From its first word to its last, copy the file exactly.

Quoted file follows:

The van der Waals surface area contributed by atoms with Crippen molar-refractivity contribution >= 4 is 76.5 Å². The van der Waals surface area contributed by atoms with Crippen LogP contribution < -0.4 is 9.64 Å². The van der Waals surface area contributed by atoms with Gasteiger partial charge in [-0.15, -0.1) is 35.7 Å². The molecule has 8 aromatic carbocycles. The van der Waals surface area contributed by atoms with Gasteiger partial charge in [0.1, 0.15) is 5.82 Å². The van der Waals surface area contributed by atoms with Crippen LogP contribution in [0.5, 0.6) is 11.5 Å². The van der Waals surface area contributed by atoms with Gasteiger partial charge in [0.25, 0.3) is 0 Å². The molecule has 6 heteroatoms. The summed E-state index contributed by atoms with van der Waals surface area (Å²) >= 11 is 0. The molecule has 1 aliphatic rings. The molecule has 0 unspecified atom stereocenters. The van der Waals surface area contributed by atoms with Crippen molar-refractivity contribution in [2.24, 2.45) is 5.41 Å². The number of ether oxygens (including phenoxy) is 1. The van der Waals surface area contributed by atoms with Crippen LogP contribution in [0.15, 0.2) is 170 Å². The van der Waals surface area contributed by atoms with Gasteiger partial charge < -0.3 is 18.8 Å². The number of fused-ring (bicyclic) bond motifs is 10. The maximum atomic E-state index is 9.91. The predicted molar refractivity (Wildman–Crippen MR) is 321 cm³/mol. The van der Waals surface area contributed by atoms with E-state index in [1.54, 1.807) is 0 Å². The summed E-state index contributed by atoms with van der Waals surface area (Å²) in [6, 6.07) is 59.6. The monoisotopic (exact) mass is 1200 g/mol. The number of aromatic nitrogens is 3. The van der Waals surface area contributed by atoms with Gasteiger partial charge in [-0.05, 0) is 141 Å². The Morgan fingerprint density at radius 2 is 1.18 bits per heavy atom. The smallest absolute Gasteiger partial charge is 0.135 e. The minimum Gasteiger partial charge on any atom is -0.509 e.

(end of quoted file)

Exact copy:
The van der Waals surface area contributed by atoms with Crippen molar-refractivity contribution >= 4 is 76.5 Å². The van der Waals surface area contributed by atoms with Crippen LogP contribution < -0.4 is 9.64 Å². The van der Waals surface area contributed by atoms with Gasteiger partial charge in [-0.15, -0.1) is 35.7 Å². The molecule has 8 aromatic carbocycles. The van der Waals surface area contributed by atoms with Gasteiger partial charge in [0.1, 0.15) is 5.82 Å². The van der Waals surface area contributed by atoms with Crippen LogP contribution in [0.5, 0.6) is 11.5 Å². The van der Waals surface area contributed by atoms with Gasteiger partial charge in [0.25, 0.3) is 0 Å². The molecule has 6 heteroatoms. The summed E-state index contributed by atoms with van der Waals surface area (Å²) >= 11 is 0. The molecule has 1 aliphatic rings. The molecule has 0 unspecified atom stereocenters. The van der Waals surface area contributed by atoms with Crippen molar-refractivity contribution in [2.24, 2.45) is 5.41 Å². The number of ether oxygens (including phenoxy) is 1. The van der Waals surface area contributed by atoms with Crippen LogP contribution in [0.15, 0.2) is 170 Å². The van der Waals surface area contributed by atoms with Gasteiger partial charge < -0.3 is 18.8 Å². The number of fused-ring (bicyclic) bond motifs is 10. The maximum atomic E-state index is 9.91. The predicted molar refractivity (Wildman–Crippen MR) is 321 cm³/mol. The van der Waals surface area contributed by atoms with E-state index in [1.54, 1.807) is 0 Å². The summed E-state index contributed by atoms with van der Waals surface area (Å²) in [6, 6.07) is 59.6. The monoisotopic (exact) mass is 1200 g/mol. The number of aromatic nitrogens is 3. The van der Waals surface area contributed by atoms with Gasteiger partial charge in [-0.05, 0) is 141 Å². The Morgan fingerprint density at radius 2 is 1.18 bits per heavy atom. The smallest absolute Gasteiger partial charge is 0.135 e. The minimum Gasteiger partial charge on any atom is -0.509 e.